The Dark Side Of The Moog ‎– The Dark Side Of The Moog III

Fax +49-69/450464 ‎– PK 08/101
CD, Album, Limited Edition


Phantom Heart Brother (59:00)
1 Part I 18:26
2 Part II 12:15
3 Part III 10:05
4 Part IV 6:12
5 Part V 9:12
6 Part VI 2:45

Companies, etc.



Recorded at Sonic Studios Frankfurt.

Limitation: 2000

Duration of sub-track were taken from cd-player.

Barcode and Other Identifiers

  • Matrix / Runout: CD PLANT AB PK 08/101 CDM01
  • Label Code: LC 6269


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January 8, 2014

Hmm. Part of me agrees with the reviewer below, part don't, as we say oop here. With Schulze involved, there are those familiar trademark sequencer cadences that echo back to very early Tangerine Dream -not a bad thing. But then the 'trance' bit kicks in and, as i have said before, this is when Namlook loses ground and starts to tread water instead. First parts of the album are very good. But then the me no likey trance bit. Then more Schulze trademark sounds for a coda. Or coma. Overall quite good, the kind of thing these two can knock off in their sleep, really.
ps if you're buying this CD off me, ignore the above. Actually it's f******g blinding.


March 29, 2012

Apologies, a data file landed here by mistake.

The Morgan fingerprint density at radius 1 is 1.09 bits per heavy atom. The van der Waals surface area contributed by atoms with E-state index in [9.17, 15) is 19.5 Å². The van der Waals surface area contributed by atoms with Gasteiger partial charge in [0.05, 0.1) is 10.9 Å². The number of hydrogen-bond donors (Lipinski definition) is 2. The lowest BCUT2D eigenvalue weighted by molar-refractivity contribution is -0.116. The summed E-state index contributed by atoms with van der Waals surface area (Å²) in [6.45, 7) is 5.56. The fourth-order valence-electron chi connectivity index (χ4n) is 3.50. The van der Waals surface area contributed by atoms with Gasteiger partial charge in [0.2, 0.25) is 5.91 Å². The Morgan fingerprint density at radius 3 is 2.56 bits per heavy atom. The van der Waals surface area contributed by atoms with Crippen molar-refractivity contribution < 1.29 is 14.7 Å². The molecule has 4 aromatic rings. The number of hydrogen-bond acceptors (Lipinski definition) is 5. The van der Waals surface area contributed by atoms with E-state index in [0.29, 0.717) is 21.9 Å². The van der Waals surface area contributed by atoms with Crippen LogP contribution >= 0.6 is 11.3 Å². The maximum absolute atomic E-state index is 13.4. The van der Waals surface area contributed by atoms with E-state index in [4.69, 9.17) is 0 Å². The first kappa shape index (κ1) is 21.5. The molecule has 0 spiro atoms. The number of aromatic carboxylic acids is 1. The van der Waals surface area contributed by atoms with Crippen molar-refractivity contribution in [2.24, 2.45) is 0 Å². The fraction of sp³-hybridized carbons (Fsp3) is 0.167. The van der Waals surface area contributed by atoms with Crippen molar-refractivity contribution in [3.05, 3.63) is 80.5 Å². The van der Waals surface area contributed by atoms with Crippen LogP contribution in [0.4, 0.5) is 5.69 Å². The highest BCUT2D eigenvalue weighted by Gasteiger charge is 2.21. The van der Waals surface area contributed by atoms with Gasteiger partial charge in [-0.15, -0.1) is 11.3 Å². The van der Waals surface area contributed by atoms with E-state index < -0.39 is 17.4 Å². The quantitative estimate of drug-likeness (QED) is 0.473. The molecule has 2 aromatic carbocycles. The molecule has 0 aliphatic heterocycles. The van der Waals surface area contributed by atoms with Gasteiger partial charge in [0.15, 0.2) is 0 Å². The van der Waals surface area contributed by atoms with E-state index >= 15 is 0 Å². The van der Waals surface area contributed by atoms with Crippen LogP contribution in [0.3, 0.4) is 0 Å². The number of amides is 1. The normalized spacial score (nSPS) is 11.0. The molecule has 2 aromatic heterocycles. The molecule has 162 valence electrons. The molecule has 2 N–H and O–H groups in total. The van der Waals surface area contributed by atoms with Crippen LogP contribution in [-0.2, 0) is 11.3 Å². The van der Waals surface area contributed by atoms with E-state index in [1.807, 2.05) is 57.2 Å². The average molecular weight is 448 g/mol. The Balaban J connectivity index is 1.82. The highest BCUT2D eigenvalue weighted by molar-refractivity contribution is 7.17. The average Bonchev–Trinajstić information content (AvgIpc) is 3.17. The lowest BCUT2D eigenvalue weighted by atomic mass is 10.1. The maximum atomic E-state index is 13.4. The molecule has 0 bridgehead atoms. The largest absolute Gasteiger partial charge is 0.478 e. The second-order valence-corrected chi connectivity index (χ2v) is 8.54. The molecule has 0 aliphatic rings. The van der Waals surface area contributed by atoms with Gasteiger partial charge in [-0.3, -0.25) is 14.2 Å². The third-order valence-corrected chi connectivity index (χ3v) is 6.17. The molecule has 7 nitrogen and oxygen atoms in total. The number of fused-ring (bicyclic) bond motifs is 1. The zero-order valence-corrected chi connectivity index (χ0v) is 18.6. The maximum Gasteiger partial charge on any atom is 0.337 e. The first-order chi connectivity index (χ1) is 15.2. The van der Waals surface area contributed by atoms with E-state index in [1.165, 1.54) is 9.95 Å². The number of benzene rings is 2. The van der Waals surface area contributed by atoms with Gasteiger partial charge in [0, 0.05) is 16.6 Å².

edited over 8 years ago

As I write this, this record is 12 years old, and for me personally, it didn't age quite well. After listening to the irritating combination of distorted cat groaning and toads in slow playback that are apparently meant to form some sort of Pink Floyd like spookiness (like the middle part of "Echoes", which I must add doesn't work for me either), I had to kill myself.

I am writing these lines from hell, were sinners like me who dare criticize holy Schultze and Kuhlmann belong. This whole record sounds as if the two musicians were totally uninspired and punished each other with the worst possible material to work with. Because the second track continues where the first left, adding three more minutes of this howling pain, before adding the most pointless, erratic and random combination of Schultze chords and (probably Namlook) guitar on top. An insult to anyone with the slightest understanding of chord progressions and musical theory (just like most of Schultze's meandering, hour-long 3-note solos, but that just as a sidenote). Track 3 replaces the chords with more or less random percussive sounds. Skip. The only ray of hope is track 4, which has some pleasing melodies, and track 5, which slowly wanders off into boredom, only to end in track 6, which return back to the horrible sounds of the 18 minute long "intro". Overall: 2/5.